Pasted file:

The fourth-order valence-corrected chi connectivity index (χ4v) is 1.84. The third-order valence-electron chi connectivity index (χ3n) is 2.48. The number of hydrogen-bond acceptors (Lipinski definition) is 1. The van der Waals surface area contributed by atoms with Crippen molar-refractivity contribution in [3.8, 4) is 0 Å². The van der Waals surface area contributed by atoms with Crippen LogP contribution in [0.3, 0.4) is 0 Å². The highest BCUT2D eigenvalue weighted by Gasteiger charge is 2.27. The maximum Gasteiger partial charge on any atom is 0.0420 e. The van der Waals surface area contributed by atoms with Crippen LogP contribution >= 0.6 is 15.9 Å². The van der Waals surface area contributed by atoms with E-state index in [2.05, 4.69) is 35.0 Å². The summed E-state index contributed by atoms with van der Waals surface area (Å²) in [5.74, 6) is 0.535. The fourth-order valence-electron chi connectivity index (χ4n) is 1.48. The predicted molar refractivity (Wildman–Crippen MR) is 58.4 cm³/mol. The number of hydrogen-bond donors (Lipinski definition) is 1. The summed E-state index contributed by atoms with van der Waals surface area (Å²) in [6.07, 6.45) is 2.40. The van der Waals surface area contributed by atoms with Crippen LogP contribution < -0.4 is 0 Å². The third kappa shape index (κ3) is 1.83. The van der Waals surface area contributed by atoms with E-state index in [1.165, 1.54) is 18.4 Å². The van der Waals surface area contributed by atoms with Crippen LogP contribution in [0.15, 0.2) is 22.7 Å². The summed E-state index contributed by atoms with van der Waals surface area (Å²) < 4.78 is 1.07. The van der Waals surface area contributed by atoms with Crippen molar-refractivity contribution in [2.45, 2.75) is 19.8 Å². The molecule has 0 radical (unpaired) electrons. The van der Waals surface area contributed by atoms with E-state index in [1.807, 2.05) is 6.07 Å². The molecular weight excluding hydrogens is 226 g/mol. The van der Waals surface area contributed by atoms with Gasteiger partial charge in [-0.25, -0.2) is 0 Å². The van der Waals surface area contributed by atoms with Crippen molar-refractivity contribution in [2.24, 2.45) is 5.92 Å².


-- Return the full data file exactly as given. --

The fourth-order valence-corrected chi connectivity index (χ4v) is 1.84. The third-order valence-electron chi connectivity index (χ3n) is 2.48. The number of hydrogen-bond acceptors (Lipinski definition) is 1. The van der Waals surface area contributed by atoms with Crippen molar-refractivity contribution in [3.8, 4) is 0 Å². The van der Waals surface area contributed by atoms with Crippen LogP contribution in [0.3, 0.4) is 0 Å². The highest BCUT2D eigenvalue weighted by Gasteiger charge is 2.27. The maximum Gasteiger partial charge on any atom is 0.0420 e. The van der Waals surface area contributed by atoms with Crippen LogP contribution >= 0.6 is 15.9 Å². The van der Waals surface area contributed by atoms with E-state index in [2.05, 4.69) is 35.0 Å². The summed E-state index contributed by atoms with van der Waals surface area (Å²) in [5.74, 6) is 0.535. The fourth-order valence-electron chi connectivity index (χ4n) is 1.48. The predicted molar refractivity (Wildman–Crippen MR) is 58.4 cm³/mol. The number of hydrogen-bond donors (Lipinski definition) is 1. The summed E-state index contributed by atoms with van der Waals surface area (Å²) in [6.07, 6.45) is 2.40. The van der Waals surface area contributed by atoms with Crippen LogP contribution < -0.4 is 0 Å². The third kappa shape index (κ3) is 1.83. The van der Waals surface area contributed by atoms with E-state index in [1.165, 1.54) is 18.4 Å². The van der Waals surface area contributed by atoms with Crippen LogP contribution in [0.15, 0.2) is 22.7 Å². The summed E-state index contributed by atoms with van der Waals surface area (Å²) < 4.78 is 1.07. The van der Waals surface area contributed by atoms with Crippen molar-refractivity contribution in [2.45, 2.75) is 19.8 Å². The molecule has 0 radical (unpaired) electrons. The van der Waals surface area contributed by atoms with E-state index in [1.807, 2.05) is 6.07 Å². The molecular weight excluding hydrogens is 226 g/mol. The van der Waals surface area contributed by atoms with Gasteiger partial charge in [-0.25, -0.2) is 0 Å². The van der Waals surface area contributed by atoms with Crippen molar-refractivity contribution in [2.24, 2.45) is 5.92 Å².